Uncover patterns in your story
During the reporting process, we see how the issues we cover are often perpetuated by cyclical patterns. We call these patterns feedback loops, which are a series of forces that connect to one another in a cyclical way. Feedback loops are the foundations of many systems and dictate how they function.
While feedback loops can be hard to see and articulate, this exercise can help you identify core patterns that are at the heart of a problem you're reporting on. Once you start uncovering feedback loops, it's likely that you will start seeing them everywhere.
Review core outcomes
In completing this exercise, you will be able to:
Identify underlying dynamic patterns at play in issues you cover;
Understand how these feedback loops drive your area of coverage;
Uncover entrenched patterns that can inform your reporting and storytelling.
Materials + set-up
This exercise works well with our Seeing Your Story as a System > exercise, but can be done without. This exercise can be completed on your own, with your reporting team, or with members of the community.
There's also an opportunity to go deeper > and create a small systems map of interconnected feedback loops.
You will need: sticky notes, sharpies, flip chart paper
Use this corresponding slide deck > for facilitating this with your team or collaborating remotely.
Here's what you need to get started
Identify key forces
Think about your topic and the myriad forces and elements that contribute to or are affected by it. These can be patterns, trends, policies, attitudes, power dynamics, or beliefs.
Write down a few of these forces on a piece of paper. If you’ve already mapped your topic in the previous exercise, review the forces you surfaced.
EX: If you're covering public safety or criminal justice, you could point to: policing in Black neighborhoods, recidivism rates, employment opportunities, the "war on drugs," or the availability of social services.
Create a loop
Ask yourself or your team: What does that force lead to? Try to find another force you’ve already identified on a sticky note that answers that question. If you need to add a new force, that’s fine too.
Keep asking that question until you’ve looped back around to the first force. If you get stuck, work backwards. Try to keep your feedback loop size to 3-6 forces.
Keep the forces neutral. For instance, instead of saying “Inability to find a job,” say “Employment." (It will become more clear why in the next step.)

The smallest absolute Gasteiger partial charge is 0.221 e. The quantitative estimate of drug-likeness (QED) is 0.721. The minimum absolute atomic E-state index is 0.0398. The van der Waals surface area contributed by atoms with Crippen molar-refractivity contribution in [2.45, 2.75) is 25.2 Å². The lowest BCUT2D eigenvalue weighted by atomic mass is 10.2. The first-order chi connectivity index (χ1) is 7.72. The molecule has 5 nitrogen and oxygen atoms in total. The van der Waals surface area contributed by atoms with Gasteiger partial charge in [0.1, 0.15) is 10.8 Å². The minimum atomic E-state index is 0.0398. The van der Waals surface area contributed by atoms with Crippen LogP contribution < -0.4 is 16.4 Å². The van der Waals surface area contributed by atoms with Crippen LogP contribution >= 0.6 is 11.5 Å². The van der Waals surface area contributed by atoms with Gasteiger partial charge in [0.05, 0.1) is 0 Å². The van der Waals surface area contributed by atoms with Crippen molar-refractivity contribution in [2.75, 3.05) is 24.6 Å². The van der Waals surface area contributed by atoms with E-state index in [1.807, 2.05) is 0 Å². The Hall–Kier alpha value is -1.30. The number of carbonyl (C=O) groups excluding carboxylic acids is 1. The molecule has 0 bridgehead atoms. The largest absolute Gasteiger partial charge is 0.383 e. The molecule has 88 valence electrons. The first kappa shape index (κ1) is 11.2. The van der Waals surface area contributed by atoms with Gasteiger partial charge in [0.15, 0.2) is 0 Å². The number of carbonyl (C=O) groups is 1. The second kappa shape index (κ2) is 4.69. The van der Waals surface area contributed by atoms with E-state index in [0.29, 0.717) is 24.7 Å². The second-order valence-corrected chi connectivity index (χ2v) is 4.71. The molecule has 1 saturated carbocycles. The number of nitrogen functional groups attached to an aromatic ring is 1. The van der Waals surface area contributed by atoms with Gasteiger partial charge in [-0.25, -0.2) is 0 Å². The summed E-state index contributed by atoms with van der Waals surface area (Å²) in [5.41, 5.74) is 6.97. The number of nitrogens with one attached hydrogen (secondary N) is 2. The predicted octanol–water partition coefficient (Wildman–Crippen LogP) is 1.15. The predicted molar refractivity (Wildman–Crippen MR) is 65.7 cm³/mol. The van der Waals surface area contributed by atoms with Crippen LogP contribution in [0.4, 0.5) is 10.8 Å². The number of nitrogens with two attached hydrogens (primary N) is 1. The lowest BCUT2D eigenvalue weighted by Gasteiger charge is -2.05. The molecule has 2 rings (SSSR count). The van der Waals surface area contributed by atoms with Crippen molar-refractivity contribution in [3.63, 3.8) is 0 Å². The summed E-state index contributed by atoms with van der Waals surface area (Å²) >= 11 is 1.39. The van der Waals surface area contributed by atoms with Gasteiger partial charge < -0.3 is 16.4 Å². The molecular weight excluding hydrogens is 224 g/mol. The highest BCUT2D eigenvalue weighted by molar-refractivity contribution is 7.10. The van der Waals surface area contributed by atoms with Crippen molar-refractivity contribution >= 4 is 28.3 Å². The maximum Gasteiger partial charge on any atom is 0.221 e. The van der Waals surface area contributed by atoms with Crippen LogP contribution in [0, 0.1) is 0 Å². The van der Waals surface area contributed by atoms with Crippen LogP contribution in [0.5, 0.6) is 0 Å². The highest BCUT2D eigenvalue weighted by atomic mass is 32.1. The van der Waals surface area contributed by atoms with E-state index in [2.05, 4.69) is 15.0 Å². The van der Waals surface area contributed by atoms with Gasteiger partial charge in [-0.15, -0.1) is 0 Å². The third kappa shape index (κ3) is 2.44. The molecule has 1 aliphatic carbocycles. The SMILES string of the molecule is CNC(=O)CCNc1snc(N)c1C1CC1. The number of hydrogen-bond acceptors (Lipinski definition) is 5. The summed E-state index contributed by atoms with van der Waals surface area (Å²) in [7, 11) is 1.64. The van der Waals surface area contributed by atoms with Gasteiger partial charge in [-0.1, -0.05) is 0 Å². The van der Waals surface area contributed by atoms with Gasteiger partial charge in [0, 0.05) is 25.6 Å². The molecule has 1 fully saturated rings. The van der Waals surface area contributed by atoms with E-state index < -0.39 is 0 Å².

For example, if you’re working on a pattern about criminal justice, here’s what one feedback loop could look like:
Pick a force
Look at the forces you’ve written down and pick one that you or your team thinks is particularly important to your topic. Write it on a sticky note and place at the top of a large white piece of paper.
Describe the connections
Once you’ve created your loop, it’s time to describe the connections between each force. In the graphic below, notice how an increase in incarceration leads to a decrease in Employment Stability.
Use “+” and “-” signs to indicate the relationships between each force. (This is why you keep them neutral. Complex systems are always changing, which means the forces will as well. Using "+" and "-" signs can help indicate that.)
Review + discuss
Talk through your loop. Does it make sense? Can you explain each connection? Is there something missing that would better complete the loop?
Using loops for your reporting
Creating these loops can be a useful way of understanding the patterns that are fueling the issue you're covering. After you've created a few loops, ask your group:
What story can you tell that illuminates one or more feedback loops?
How could you report stories about ways to intervene in these loops?
Who can you bring in from the community to test the accuracy of your feedback loop? Name three people.
Could you publish a visual of a feedback loop to help illustrate a story you're reporting?
Want to dive deeper?
Use our tool to create connected feedback loops >